Two poems by Eric Gansworth

Eric Gansworth

Eric Gansworth

Eric Gansworth (Onondaga) is Lowery Writer-in-Residence and Professor of English at Canisius College in Buffalo, NY. The author of eight books, including the PEN Oakland Award winning MENDING SKINS, and A HALF-LIFE OF CARDIO-PULMONARY FUNCTION, (National Book Critics Circle's “Good Reads List” for Spring 2008), Gansworth is also a visual artist. His play, RE-CREATION STORY, was part of the Public Theater's Native Theater Festival, in NYC. His work has appeared in the Kenyon Review, Shenandoah, the Boston Review, Provicetown Arts, Poetry International, Third Coast, and the Yellow Medicine Review, among others. His next novel, EXTRA INDIANS will appear in 2010.

Jerry Wants to See Me

His daughter tells me
as I stand in their new house
for the first time
though they've been there
for years by the time
a suicide funeral
of someone my age
brings me back
through their door
and when I enter his bedroom
see the array of pill bottles
filling his night stand
a collection of rare ambers
he looks mostly the same
and though his head is shaved
his mustache still bushes
forward, a filter for his smile
as he speaks:
“You're surprised before me
and that's the tricky thing
about cancer, it eats you
from the inside and if you're lucky
you disappear before it breaks
the seal, but me, I am gonna hold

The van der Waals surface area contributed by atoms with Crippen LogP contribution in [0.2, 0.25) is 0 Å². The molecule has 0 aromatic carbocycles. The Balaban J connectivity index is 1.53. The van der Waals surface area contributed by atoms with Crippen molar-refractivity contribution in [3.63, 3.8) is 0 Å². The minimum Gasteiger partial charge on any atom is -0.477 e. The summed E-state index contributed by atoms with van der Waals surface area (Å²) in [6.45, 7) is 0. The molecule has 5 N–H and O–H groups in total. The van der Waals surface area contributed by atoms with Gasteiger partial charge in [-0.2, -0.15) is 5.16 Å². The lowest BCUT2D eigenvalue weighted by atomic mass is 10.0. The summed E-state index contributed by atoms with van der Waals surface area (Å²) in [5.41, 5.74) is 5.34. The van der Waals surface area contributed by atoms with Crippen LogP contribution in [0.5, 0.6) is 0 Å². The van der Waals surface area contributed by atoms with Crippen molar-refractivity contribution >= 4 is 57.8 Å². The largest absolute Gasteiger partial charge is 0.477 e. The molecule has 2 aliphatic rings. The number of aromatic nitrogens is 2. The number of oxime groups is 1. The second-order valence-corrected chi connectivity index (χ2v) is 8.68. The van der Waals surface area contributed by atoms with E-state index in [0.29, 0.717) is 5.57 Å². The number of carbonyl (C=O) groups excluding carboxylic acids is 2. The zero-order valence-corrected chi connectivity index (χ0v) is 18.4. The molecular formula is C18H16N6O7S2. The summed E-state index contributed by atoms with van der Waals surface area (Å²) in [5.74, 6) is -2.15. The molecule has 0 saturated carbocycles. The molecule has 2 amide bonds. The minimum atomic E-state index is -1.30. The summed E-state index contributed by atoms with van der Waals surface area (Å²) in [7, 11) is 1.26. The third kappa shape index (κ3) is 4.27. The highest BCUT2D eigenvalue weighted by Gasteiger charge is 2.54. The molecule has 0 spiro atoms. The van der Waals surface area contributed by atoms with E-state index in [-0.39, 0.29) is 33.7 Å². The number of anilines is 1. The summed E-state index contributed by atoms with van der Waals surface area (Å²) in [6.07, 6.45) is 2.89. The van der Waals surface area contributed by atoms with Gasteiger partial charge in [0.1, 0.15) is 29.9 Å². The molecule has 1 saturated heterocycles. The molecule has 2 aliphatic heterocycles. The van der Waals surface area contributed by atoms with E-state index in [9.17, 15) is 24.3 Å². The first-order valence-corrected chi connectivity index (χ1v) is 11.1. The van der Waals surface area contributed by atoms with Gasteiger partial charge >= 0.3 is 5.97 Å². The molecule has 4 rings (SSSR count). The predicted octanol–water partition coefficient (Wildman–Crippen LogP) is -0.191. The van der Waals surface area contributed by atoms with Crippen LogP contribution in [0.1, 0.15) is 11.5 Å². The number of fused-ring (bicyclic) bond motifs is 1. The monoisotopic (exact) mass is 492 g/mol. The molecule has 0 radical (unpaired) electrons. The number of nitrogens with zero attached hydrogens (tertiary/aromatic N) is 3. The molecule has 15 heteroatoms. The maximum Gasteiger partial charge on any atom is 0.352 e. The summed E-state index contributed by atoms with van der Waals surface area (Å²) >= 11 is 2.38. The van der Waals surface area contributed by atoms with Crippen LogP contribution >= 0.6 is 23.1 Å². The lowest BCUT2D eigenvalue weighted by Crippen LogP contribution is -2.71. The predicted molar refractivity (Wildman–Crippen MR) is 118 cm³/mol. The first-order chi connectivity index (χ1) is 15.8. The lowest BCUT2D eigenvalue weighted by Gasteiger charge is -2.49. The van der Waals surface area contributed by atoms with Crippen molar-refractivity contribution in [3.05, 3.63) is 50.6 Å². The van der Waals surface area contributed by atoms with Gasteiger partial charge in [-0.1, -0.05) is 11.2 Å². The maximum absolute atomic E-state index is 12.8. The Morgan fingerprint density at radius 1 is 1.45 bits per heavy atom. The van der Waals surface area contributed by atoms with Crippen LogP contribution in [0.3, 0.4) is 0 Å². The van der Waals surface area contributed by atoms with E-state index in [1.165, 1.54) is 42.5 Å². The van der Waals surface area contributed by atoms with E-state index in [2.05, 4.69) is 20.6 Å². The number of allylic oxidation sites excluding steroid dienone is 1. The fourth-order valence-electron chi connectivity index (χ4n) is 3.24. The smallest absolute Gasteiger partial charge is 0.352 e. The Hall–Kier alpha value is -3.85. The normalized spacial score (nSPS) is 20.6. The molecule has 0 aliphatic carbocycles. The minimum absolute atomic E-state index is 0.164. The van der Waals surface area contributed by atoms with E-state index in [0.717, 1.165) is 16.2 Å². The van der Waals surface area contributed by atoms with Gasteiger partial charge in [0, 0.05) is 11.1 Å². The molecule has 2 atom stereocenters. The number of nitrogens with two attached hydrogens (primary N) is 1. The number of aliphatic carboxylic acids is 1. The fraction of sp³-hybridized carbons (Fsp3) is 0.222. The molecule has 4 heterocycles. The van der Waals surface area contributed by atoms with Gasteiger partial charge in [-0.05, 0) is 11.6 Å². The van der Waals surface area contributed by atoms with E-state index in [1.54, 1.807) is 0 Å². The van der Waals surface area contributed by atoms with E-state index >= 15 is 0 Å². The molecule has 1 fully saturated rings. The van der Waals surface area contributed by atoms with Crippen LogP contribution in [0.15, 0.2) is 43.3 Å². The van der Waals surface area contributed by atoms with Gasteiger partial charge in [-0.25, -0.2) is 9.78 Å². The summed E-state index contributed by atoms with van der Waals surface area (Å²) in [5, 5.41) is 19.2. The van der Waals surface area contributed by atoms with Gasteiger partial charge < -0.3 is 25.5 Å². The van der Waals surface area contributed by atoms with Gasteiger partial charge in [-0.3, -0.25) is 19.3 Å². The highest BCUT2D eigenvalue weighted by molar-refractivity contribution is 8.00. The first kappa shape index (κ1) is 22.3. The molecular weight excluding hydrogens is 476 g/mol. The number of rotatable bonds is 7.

onto every last second, no matter
what rips the surface. Don't you
be having any thoughts
like your buddy there, pissing
on me by stepping out early
when I work hard every day
at hanging on to the things
I hold dear. I know
I ain't your dad,
but I've only got a few
breaths left and I wanted you
to share in some of them.”




“We Had Some Good Times Anyway”

This is what she
whispers to me,
my mother, as we embrace,
hold one another just
before they close the casket
for the last time
at your funeral.
This is what she
could summon, build,
conjure, after having
been married
to you more
or less for over
fifty years.

Do you wonder after all
this time has passed
to what she might be
referring as she lets go
of those few tears
she generally keeps
locked within that smile?

I tend to think
they are not the times
you smashed cars she had
not yet paid for
or those when you would
disappear without warning
or at least not directly.

Instead they are the ways
we reinvented ourselves
in your absence, the ways
we became whole
without you, learning
to eat fast before someone
else proved Darwin only partially
right to a group of people
who would have never believed
him even if they had heard
of his survival theories. We knew
what Darwin could have never found
room for, humor and invention
keeping us from the endangered list.